By Camilo Smith
By Craig Malisow
By Jeff Balke
By Angelica Leicht
By Jeff Balke
By Sean Pendergast
By Sean Pendergast
By Jeff Balke
Martinez also admitted she had never liked Harvey.
Melissa was interviewed by Becky Wendt, the director of family violence services for a nonprofit agency in Geneva. She testified that Melissa "spontaneously said, 'John touched it, my peepee, with his hand.' " Wendt says the child also told her that Harvey locked her in a closet and threatened her to keep quiet.
Wendt said that in five sessions with the young girl, Melissa detailed vaginal, oral and anal rape -- and says the girl told her the man who did it was John Harvey.
However, Melissa was hardly as spontaneous on the witness stand.
Mullen asked her, "Has anybody ever done anything, something to you, touched you in a way you didn't like?"
"No," the girl replied.
"Okay, has anybody ever touched you in a private place?"
"Do you remember anything bad happening to you while you were here?"
Mullen delved into questions about whether anyone "put anything in one of your private places" and even asked if she was just scared.
Melissa kept telling her no.
At several points, the girl tried to get up and leave. Mullen told her to sit down. "She froze," Mullen says. "I thought I was going to have to ask for a dismissal."
What happened next is what critics contend was coached testimony.
The child told Mullen she remembered talking to her earlier, but she said she hadn't told her about anyone touching her inappropriately.
"You need to listen to my question, okay?" Mullen said. "Do you know somebody named John Michael Harvey? Let me ask you that."
Melissa began saying yes to all of Mullen's questions -- the same questions she'd said no to moments earlier -- except now Mullen was saying "John Harvey" with each inquiry about sexual contact. Melissa said yes to all of it.
"I knew what [Mullen] wanted me to say," Melissa says today. "I have never been pushed as hard as I was pushed that day.
"I would have said anything to get off that stand. I was just so embarrassed. My mother wasn't there" -- Karen was to testify later and was not allowed in the courtroom -- "so I couldn't say, 'Mommy, come get me.' All I had was my grandma, and she just kept putting her hand up at me, like, 'Sit up there. Stay.' "
Harvey still had his witnesses. One of them was Karen, who said she noticed no abuse of the child and that her mother had been vindictive toward Harvey. But she seemed hazy on details. She also testified that Harvey told her that were he to be convicted, she might get in trouble for not reporting the abuse.
Harvey himself denied any sexual contact with Melissa, then told Mullen he'd never beaten Karen.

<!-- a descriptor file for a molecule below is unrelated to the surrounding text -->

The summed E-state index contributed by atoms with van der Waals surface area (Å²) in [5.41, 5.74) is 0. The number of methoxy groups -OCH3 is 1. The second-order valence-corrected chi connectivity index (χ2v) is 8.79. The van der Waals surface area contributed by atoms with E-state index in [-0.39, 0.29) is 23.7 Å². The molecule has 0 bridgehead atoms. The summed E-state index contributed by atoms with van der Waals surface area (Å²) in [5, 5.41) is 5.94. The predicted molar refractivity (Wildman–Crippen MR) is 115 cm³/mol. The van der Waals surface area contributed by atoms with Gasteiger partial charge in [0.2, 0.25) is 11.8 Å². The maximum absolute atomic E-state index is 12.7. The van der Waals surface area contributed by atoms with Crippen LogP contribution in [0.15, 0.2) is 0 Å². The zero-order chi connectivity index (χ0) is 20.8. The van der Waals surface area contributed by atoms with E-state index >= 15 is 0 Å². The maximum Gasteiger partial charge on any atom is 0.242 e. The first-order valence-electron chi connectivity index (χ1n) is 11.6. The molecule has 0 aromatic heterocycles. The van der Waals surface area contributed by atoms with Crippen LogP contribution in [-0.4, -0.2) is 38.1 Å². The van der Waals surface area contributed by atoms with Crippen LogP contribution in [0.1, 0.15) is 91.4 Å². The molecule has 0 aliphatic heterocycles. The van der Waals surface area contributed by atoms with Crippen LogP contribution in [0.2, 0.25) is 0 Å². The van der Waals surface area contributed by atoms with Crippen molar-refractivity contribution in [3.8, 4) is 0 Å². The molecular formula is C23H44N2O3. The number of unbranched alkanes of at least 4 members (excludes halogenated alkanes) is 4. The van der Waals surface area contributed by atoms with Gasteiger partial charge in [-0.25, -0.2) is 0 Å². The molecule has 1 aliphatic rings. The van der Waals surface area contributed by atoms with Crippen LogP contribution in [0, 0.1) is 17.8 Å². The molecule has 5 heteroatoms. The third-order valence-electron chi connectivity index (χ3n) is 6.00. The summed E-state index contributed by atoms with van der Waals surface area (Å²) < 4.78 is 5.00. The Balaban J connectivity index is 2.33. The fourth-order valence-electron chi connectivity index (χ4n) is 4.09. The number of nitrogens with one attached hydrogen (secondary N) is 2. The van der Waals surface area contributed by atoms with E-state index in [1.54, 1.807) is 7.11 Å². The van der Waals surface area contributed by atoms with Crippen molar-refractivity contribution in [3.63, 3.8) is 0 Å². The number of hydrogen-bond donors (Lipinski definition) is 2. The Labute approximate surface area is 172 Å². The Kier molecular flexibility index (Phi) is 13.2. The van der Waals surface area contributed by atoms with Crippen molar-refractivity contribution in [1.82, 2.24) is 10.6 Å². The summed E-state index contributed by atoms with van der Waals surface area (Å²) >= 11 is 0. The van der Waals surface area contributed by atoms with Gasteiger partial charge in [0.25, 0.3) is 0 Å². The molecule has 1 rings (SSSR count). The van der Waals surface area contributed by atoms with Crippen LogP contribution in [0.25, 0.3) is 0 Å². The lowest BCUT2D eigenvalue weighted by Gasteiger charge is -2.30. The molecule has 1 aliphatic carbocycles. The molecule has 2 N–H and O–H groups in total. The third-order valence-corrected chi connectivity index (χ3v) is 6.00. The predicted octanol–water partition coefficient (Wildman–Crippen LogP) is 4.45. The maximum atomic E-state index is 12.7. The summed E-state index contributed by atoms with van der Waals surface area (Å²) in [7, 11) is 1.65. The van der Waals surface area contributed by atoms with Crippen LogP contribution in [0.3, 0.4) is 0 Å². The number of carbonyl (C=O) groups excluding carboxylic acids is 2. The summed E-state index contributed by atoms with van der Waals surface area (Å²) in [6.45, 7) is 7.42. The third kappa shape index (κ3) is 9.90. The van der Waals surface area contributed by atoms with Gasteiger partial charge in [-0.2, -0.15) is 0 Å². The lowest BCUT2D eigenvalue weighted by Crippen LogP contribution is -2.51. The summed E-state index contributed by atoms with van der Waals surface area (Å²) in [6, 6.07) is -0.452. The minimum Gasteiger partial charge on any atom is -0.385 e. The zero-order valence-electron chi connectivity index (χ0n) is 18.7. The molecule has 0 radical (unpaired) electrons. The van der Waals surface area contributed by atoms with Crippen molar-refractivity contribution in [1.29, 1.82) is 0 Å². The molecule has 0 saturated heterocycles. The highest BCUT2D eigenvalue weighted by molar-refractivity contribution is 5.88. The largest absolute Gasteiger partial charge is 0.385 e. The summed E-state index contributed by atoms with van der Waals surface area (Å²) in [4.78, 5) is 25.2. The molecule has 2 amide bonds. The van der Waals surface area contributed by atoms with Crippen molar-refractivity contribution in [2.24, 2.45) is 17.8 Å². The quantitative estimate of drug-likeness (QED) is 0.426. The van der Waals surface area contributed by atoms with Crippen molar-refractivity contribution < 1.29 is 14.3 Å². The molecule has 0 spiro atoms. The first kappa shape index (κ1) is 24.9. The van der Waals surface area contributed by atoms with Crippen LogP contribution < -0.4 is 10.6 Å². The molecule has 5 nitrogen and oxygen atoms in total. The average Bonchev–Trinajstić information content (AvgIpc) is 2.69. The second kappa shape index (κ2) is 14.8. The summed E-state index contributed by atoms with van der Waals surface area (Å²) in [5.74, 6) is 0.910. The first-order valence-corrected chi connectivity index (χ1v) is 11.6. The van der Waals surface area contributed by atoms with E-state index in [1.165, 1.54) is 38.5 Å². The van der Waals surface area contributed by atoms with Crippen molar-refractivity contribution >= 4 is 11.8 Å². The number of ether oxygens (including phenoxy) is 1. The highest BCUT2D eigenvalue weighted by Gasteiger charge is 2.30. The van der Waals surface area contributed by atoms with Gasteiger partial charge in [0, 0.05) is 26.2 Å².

"I guess, then," the prosecutor shot back, "you don't recall an evening where she confronted you and you beat the hell out of her?"
An irate Judge R.E. Thornton immediately retired the jury and scolded Mullen for her "highly inflammatory and highly improper" question. Jurors were told to disregard the comment, but Thornton refused to grant a mistrial.
Then Mullen, Perry Mason-like, called a surprise witness. She said she had a rebuttal to Harvey's denial of physical abuse: a former neighbor.
Texas, with rare exceptions, doesn't allow surprise prosecution witnesses. Mullen had never notified the defense that she intended to use the neighbor in the trial -- the prosecutor said she thought Harvey would admit to domestic abuse so there would be no need to call that witness.
Hatcher's objections were overruled, and devastating testimony followed. The neighbor said Karen had called her collect from a phone booth in 1990, and she had picked up the bruised woman. She said Karen told her Harvey beat her after she confronted him with allegations of child sexual abuse. The neighbor insisted she even had the phone records to prove it.
Hatcher didn't ask for that proof, and he didn't call Karen back to the stand to deny the testimony.
The jury deliberated for two days. When the verdict was read, Harvey's mother turned to comfort his fiancée, Amy Martin. "Don't worry," she said. "We'll get him out soon. He won't do four years."
Martin told her, "They said 40 years -- not four."
Beverly Harvey has since devoted her life to freeing her only child. Her tiny Florida condo has been mortgaged and converted into a legal office. She has spent more than $200,000. Over the past decade, a small army of attorneys, investigators, family and friends has been working on the case.
Harvey had told almost no one in his family about the trial, saying, "I never thought I could lose." Archer-Smith only found out in 1995 that her cousin was in prison. Initially, she thought Harvey might be guilty. She wondered, "Why else would a jury convict him?"
Archer-Smith began researching the case and found that the phone records of Harvey's former neighbor showed there had never been a collect call from Karen -- who has always denied the neighbor's story.
Also curious was that the neighbor had two hot check charges pending when Harvey was indicted. Those bad check charges were later dismissed -- by prosecutor Ken Mullen, Lisa Mullen's husband at the time.